Study your flashcards anywhere!

Download the official Cram app for free >

  • Shuffle
    Toggle On
    Toggle Off
  • Alphabetize
    Toggle On
    Toggle Off
  • Front First
    Toggle On
    Toggle Off
  • Both Sides
    Toggle On
    Toggle Off
  • Read
    Toggle On
    Toggle Off

How to study your flashcards.

Right/Left arrow keys: Navigate between flashcards.right arrow keyleft arrow key

Up/Down arrow keys: Flip the card between the front and back.down keyup key

H key: Show hint (3rd side).h key

A key: Read text to speech.a key


Play button


Play button




Click to flip

234 Cards in this Set

  • Front
  • Back
p. 186
Gram-negative cocci
Polysacharide capsule
Neonatal conjunctivitis
Vaccine available
Meningitis w/ septicemia
Waterhouse - Friederichsen syndrome
Septic arthritis
Maltose fermentation
Primary and Secondary TB (figure)
p. 187
What is primary TB?
Reponse to TB infection by a non-immune host, consists of hilar node involvement and Ghon focus
What are possible outcomes of primary TB?
Healing by fibrosis (characterized by hypersensitivity w/ PPD+), progressive lung disease (ass. W/ HIV, malnutrition), severe bacteremia (leading to miliary TB and death), preallergic lymphatic or hematogenous dissemination (leads to dormant tubercle bacilli in several organs and reactivation in adult life)
What is secondary TB?
Response to reinfection by a partially immune hypersensitized host (usu adult) OR reactivation of dormant tubercle bacilli from primary infection -- consists of fibrocaseous cavitary lesion
What organs are commonly effected by extrapulmonary TB?
CNS (parenchymal tuberculoma or meningitis), vertebral body (Pott's disease), lymphadenitis, renal, GI
p. 187
What are common symptoms of TB?
Fever, night sweats, weight loss, hemoptysis
T/F: All mycobacteria are acid-fast
T/F: M. Tuberculosis and M. avium-intracellulare can be resistant to multiple drugs
T/F: M. kansasii is asymptomatic
False: causes pulmonary TB-like symptoms
T/F: M. scrofulaceum commonly causes cervical lymphadenitis in the elderly
False: usually causes cervical lymphadenitis in kids
Leprosy (Hansen's disease)
p. 187
What organism causes leprosy?
Mycobacterium leprae
T/F: M. leprae is an acid-fast bacterium that grows well in vitro
False - M. leprae does not grow in vitro
M. leprae likes ___ temperatures and infects ___ and ___ (tissues)
cool, skin, superficial nerves
What are the two forms of Hansen's disease? Which form is worse?
Lepromatous and tuberculoid, tuberculoid is self-limited, lepromatous is worse (failed cell-mediated immunity) "LEpromatous = LEthal"
What is wrong with armadillos?
Resevoir of leprosy in U.S.
What is treatmet for leprosy and associated toxicities?
Long-term oral dapsone, toxicity = hemolysis and methemoglobinemia. Alternate treatments include rifampin and combination of clofazimine and dapsone.
What is the classic triad of Rickettsial infection?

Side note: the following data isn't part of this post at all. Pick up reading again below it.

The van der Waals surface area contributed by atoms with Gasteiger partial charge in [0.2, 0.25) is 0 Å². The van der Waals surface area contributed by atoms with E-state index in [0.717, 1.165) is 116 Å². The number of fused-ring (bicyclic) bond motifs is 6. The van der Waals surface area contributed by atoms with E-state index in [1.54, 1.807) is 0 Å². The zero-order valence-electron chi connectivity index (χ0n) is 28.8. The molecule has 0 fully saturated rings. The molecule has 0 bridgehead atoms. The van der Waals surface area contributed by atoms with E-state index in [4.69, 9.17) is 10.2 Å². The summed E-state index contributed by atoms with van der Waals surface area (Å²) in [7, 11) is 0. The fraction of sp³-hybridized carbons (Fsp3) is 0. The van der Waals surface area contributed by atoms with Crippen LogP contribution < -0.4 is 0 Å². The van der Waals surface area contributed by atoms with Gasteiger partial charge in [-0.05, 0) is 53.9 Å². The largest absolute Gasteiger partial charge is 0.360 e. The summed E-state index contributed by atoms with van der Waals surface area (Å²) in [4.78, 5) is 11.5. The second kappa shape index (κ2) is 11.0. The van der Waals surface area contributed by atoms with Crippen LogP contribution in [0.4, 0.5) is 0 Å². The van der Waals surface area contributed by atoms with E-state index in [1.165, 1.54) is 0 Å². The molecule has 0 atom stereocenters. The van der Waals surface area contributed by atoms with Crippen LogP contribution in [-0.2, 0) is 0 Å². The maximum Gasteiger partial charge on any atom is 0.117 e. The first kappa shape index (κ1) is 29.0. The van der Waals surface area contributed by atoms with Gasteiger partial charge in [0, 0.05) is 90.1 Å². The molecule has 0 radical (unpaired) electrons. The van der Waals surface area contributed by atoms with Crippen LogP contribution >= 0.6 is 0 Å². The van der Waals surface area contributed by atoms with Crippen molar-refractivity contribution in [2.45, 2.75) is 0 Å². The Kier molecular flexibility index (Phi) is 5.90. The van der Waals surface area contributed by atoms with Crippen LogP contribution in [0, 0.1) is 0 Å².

headache, fever, rash
True/False: Ricketsia are facultative intracellular parasites
False, they are obligate parasites and need CoA and NAD
Most Ricketsia are transmitted by what?
arthropod vector
Why is Coxiella an atypical ricketsia?
It is transmitted by aerosol and causes pneumonia and no rash. Has negative Weil-Felix test.
What is the treatment of choice for rickettsial infection?
Rickettsial diseases and vectors
What bug causes Rocky Mountain spotted fever? What is the vector?
Rickettsia rickettsii, tick vector
What bug causes Endemic typhus? What is the vector?
Rickettsia typhi, flea vector
What bug causes Epidemic typhus? What is the vector?
Rickettsia prowazeckii, human body louse
What bug causes Q fever? What is the vector?
Coxiella burnetii, only rickettsial disease without a vector
Rocky Mountain spotted fever
What three diseases have characteristic palm and sole rash?
Rocky Mountain spotted fever, syphilis, and coxsackievirus A16 (hand, foot, and mouth disease)
How does the rash of Rocky Mountain spotted fever progress?
centripetally, starting on palms and soles, migrating to wrists/ankles, then trunk
What are the symptoms of Rocky Mountain spotted fever? What is the causative agent?
Classic triad of rickettsial disease-headache, fever, rash. Rickettsia rickettsii
Where is Rocky Mountain spotted fever common?
Endemic to EAST coast
Weil-Felix reaction
What does the Weil-Felix reaction assay for?
antirickettsial antibodies using cross reactivity with Proteus antigen.
Which rickettsia test positive with Weil-Felix? Which test negative?
typhus (R. typhi and R. prowazekii) and Rockey Mountain spotted fever (R. rickettsii) are usually positive. Q fever (C. burnetii, the weird one) is usually negative.
Mycoplasma pneumonia
Mycoplasma pneumonia causes what type of infection? Describe the symptoms. Which age group is it most common in?
Classic cause of atypical "walking" pneumonia. Insidious onset, headache, nonproductive cough, diffuse interstitial infiltrate. More common in patients under 30.
How does an X-ray appear in a Mycoplasma infection?
Streaky, much worse than the patient appears.
What is special about the mycoplasma cell wall?
Only bacterial membrane containing cholesteral
What can you test for in the blood of patient with Mycoplasma?
They have high titers of cold agglutinins (IgM)
Why can't you treat Mycoplasma infection with penecillin? What can you use?
Mycoplasma has no cell wall. Use tetracycline or erythromycin
What agar is Mycoplasma grown on?
True/False: Chlamydia is an obligate intracellular parasite.
Chlamydiae infects which type of surface?
How many forms does Chlamydia have? Describe them.
Two: Elementary body, small/dense (Enters cell) and Initial/Reticulate body (Replicates by fusion)
What is unusual about Chlamydia's cell wall?
The peptidoglycan wall lacks muramic acid.
What 4 things does Chlamydia cause?
arthritis, conjunctivitis, pneumonia, and nongonococcal urethritis
How do you diagnose a chlamydial infection? How do you treat it?
cytoplasmic inclusions seen on Giemsa or fluorescent antibody-stained smear. Use erythromycin or tetracyclin
Why is Chlamydia psittaci notable?